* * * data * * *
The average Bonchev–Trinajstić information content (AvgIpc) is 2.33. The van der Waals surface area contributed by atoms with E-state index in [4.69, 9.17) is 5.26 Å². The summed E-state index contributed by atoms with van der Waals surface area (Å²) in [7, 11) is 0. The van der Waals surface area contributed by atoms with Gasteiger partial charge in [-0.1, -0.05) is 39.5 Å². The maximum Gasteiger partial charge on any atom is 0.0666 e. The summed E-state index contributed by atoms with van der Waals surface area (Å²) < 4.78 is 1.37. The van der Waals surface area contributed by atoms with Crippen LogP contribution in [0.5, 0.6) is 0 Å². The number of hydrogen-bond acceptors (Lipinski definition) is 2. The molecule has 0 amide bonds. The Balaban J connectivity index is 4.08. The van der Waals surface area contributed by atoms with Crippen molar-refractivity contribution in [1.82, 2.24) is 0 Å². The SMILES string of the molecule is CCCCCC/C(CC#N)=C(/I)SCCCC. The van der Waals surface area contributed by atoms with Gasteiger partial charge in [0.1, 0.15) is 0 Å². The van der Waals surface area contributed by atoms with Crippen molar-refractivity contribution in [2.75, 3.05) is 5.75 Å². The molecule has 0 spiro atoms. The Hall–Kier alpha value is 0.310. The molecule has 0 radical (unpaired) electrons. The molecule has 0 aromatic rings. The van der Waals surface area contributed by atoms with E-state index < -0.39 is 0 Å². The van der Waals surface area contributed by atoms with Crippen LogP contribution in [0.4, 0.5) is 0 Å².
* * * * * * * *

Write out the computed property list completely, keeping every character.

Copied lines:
The average Bonchev–Trinajstić information content (AvgIpc) is 2.33. The van der Waals surface area contributed by atoms with E-state index in [4.69, 9.17) is 5.26 Å². The summed E-state index contributed by atoms with van der Waals surface area (Å²) in [7, 11) is 0. The van der Waals surface area contributed by atoms with Gasteiger partial charge in [-0.1, -0.05) is 39.5 Å². The maximum Gasteiger partial charge on any atom is 0.0666 e. The summed E-state index contributed by atoms with van der Waals surface area (Å²) < 4.78 is 1.37. The van der Waals surface area contributed by atoms with Crippen LogP contribution in [0.5, 0.6) is 0 Å². The number of hydrogen-bond acceptors (Lipinski definition) is 2. The molecule has 0 amide bonds. The Balaban J connectivity index is 4.08. The van der Waals surface area contributed by atoms with Crippen molar-refractivity contribution in [1.82, 2.24) is 0 Å². The SMILES string of the molecule is CCCCCC/C(CC#N)=C(/I)SCCCC. The van der Waals surface area contributed by atoms with Gasteiger partial charge in [0.1, 0.15) is 0 Å². The van der Waals surface area contributed by atoms with Crippen molar-refractivity contribution in [2.75, 3.05) is 5.75 Å². The molecule has 0 spiro atoms. The Hall–Kier alpha value is 0.310. The molecule has 0 radical (unpaired) electrons. The molecule has 0 aromatic rings. The van der Waals surface area contributed by atoms with E-state index < -0.39 is 0 Å². The van der Waals surface area contributed by atoms with Crippen LogP contribution in [0.4, 0.5) is 0 Å².